Instead of whipping past the smaller towns of Beamsville, Vineland and Jordan en route to the larger, better known (read: busier) tourist destinations of Niagara Falls and Niagara–on–the–Lake, we suggest spending a day – or two – in the quieter regions of Ontario’s wine country. You’ll be rewarded with historic towns, scenic hiking trails, small–batch wineries and fresh–from–the–farm fruit stands.
Thanks to rich soil and air temperatures moderated year–round by Lake Ontario, the Niagara Peninsula is the largest viticultural area in Canada and produces an array of classic cool–climate varieties, including riesling, pinot noir and cabernet franc. Thus, after a mandatory stop at Beamsville Bakery and Patisserie for a homemade doughnut or some Suikerbrood (sugar bread), it’s time to hit the wine route. (Don’t worry, in this neck of the woods it’s perfectly acceptable to try a sip of chardonnay before noon – most wineries open their doors between 10:30 and 11 a.m.)
If the entire gang is along for the ride, you’ll be glad to know that many of Niagara’s wineries are family friendly and some even serve grape juice to toddlers in their own plastic stemware. Others simply offer interesting diversions for all ages. At Rosewood Estates Winery in Beamsville you’ll find an onsite apiary in addition to sustainable winemaking, while at eco– and dog–friendly Featherstone Estate Winery in Vineland you can meet the sheep labourers that help keep the vines tidy and maybe even catch a glimpse of Amadeus, the Harris hawk trained to keep other birds from gobbling up the grapes.
For those who prefer a pint, stop by Beamsville’s Bench Brewing Company, which incorporates winemaking tradition into its farmhouse approach to brewing, on your way to some of the region’s finest fruit stands. Just off the QEW on Victoria Avenue in Vineland you’ll find a family–run stand stocked with homemade jams, butter tarts and the freshest produce of the season. In August, it’s worth heading a few minutes up the road to Peach Country for fruit hand–picked and packed on the Kowalik family’s 32–acre farm.
To work up an appetite before lunch, a short drive up and over the Niagara Escarpment will take you to Ball’s Falls Conservation Area where you can check out interactive nature displays, explore an early 19th century hamlet with an operating flour mill and wander along Twenty Mile Creek for scenic views above and below the falls.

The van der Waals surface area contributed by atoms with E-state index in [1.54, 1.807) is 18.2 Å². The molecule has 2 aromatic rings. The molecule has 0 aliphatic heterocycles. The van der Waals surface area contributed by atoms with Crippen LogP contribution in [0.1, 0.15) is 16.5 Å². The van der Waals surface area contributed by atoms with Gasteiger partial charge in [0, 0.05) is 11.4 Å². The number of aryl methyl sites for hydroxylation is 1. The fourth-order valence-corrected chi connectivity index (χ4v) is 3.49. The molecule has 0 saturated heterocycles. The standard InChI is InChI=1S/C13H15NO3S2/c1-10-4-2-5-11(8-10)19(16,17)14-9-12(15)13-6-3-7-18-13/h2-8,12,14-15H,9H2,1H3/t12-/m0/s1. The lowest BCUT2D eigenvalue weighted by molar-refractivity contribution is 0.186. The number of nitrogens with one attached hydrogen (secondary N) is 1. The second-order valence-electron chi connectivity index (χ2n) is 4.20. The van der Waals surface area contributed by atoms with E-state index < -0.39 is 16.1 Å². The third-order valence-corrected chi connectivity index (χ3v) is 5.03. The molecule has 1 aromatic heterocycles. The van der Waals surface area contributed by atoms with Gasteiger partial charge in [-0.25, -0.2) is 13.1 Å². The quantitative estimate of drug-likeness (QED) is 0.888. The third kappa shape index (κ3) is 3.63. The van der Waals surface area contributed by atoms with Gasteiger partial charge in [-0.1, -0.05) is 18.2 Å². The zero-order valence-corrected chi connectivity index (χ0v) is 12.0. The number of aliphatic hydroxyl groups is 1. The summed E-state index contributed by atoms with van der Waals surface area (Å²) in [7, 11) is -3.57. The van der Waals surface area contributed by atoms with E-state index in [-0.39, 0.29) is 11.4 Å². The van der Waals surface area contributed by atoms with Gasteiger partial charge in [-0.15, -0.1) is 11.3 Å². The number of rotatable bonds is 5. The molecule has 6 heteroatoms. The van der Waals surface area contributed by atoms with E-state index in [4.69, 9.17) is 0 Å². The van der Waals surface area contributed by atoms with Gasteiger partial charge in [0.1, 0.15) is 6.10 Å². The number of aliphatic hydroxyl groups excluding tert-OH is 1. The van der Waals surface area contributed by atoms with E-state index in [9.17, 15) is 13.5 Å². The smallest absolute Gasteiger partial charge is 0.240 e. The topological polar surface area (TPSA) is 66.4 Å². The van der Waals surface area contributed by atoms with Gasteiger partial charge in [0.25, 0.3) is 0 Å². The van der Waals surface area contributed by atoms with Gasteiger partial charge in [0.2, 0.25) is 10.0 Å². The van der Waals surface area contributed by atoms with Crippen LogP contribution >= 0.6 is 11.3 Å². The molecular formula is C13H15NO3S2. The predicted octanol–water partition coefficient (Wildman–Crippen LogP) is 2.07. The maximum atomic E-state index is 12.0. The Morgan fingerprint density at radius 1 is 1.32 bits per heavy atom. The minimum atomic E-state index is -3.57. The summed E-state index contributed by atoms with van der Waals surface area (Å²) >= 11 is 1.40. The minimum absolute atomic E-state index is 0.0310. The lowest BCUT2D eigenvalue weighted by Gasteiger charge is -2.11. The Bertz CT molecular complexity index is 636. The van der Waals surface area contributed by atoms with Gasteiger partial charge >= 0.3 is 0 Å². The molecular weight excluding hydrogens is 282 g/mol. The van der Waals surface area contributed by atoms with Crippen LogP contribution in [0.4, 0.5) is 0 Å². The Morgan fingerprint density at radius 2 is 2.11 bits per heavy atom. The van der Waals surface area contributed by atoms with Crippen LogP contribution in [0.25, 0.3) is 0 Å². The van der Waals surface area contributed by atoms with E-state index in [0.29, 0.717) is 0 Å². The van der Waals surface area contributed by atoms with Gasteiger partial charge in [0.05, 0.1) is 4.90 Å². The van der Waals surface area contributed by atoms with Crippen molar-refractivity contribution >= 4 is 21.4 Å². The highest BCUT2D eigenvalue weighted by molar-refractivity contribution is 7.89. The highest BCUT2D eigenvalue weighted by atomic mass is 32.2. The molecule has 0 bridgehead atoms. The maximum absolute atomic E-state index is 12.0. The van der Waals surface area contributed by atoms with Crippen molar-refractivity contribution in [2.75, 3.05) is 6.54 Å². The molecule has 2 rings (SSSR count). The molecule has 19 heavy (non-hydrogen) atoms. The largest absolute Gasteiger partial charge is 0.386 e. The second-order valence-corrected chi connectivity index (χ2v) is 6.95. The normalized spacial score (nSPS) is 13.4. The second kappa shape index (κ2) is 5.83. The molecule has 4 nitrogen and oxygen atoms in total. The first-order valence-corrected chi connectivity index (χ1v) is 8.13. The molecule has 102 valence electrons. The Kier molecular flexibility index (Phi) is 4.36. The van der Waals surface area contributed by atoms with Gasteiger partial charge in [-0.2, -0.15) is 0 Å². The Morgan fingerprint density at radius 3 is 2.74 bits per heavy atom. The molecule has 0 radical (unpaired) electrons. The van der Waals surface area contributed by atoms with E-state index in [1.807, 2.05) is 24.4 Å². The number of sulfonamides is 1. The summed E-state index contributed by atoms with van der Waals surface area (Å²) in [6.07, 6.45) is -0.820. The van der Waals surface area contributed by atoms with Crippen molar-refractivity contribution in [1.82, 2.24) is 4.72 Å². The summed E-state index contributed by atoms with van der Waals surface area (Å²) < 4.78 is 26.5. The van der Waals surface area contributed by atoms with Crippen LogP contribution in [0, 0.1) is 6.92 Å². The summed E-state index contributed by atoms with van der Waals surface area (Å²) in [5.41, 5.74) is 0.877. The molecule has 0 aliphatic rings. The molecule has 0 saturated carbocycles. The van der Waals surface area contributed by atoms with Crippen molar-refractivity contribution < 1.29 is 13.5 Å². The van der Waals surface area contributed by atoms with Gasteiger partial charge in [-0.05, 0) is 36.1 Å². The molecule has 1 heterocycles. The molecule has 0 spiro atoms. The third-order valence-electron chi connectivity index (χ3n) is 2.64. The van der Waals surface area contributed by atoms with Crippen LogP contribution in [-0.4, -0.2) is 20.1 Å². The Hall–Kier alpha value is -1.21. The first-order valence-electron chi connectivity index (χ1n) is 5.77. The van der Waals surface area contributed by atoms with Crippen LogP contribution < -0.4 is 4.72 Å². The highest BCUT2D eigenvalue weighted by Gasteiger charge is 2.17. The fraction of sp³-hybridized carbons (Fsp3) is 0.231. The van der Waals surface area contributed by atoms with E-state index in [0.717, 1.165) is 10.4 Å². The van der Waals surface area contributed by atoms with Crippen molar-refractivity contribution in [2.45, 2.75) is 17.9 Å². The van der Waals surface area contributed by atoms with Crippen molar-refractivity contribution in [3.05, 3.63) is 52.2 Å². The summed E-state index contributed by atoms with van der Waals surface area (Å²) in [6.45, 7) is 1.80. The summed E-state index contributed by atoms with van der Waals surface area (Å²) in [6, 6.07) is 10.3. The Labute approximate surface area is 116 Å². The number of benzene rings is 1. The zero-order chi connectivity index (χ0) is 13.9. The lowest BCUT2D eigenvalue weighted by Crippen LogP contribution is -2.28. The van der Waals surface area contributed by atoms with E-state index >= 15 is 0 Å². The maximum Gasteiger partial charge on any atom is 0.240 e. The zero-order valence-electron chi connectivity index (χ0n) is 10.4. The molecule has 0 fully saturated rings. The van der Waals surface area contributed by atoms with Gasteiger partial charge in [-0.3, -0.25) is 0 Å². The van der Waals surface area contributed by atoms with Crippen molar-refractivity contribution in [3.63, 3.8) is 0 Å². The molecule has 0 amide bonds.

When in wine country, a winery lunch is a must. At 13th Street Winery browse the well–stocked bakery (the butter tarts were voted Canada’s Best by House and Home in 2017) or enjoy a light bistro lunch overlooking the sculpture garden. You can also dine al fresco by the vineyard at nearby Henry of Pelham’s Coach House Café, where chef Erik Peacock taps into the best local ingredients for his seasonally inspired menu (be sure to save room for the chocolate chip cookies with sea salt and fresh strawberries).
After lunch, stock up on award–winning cheeses made with milk from the region’s farms at Upper Canada Cheese Company in Jordan Station (Niagara Gold is a guaranteed standout on any cheese plate), then explore the treelined main street of Jordan Village and it’s collection of galleries, clothing boutiques and home and garden shops. Or, if you packed your mountain bike, fishing gear or hiking boots, Short Hills Provincial Park is the perfect spot for a little outdoor adventure with seven woodsy trails offering varying degrees of intensity, including the Palaeozoic Path, which is covered in gravel to make it easier for those with disabilities to enjoy the park.
At Stoney Ridge, one of Ontario’s oldest wineries, take a seat on one of several intimate patios dotted throughout the impeccably landscaped gardens and enjoy a sampling of local cheeses accompanied by a glass of Tragically Hip Grand Reserve. You’re in luck if you happen by on a Friday (or Saturday) for the winery’s famed firepit Fridays, featuring s’mores and wood–fired pizza and wings courtesy of Avella’s Wood Fired Oven.
The rest of the week, Inn On the Twenty Restaurant’s sophisticated dining room is the place to be, with its wall of west–facing windows making it the perfect spot to watch the sun set over Twenty Valley.
Make It a Weekend
Not ready to leave? Jordan’s Inn on the Twenty offers 28 elegantly appointed rooms, many of which come with fireplaces, floor–to–ceiling windows and private gardens. Start the day next door at the Inn’s spa, which is housed in a historic building and is home to vinotherapy treatments like the Wine Country Facial and the Twenty Valley Harvest Wrap.
Suitably rested, you may want to consider sampling from the ever–changing lunch menu on the patio at Ravine Vineyard before continuing your journey west to explore the historic town of Niagara–on–the–Lake or the dramatic splendor of Niagara Falls.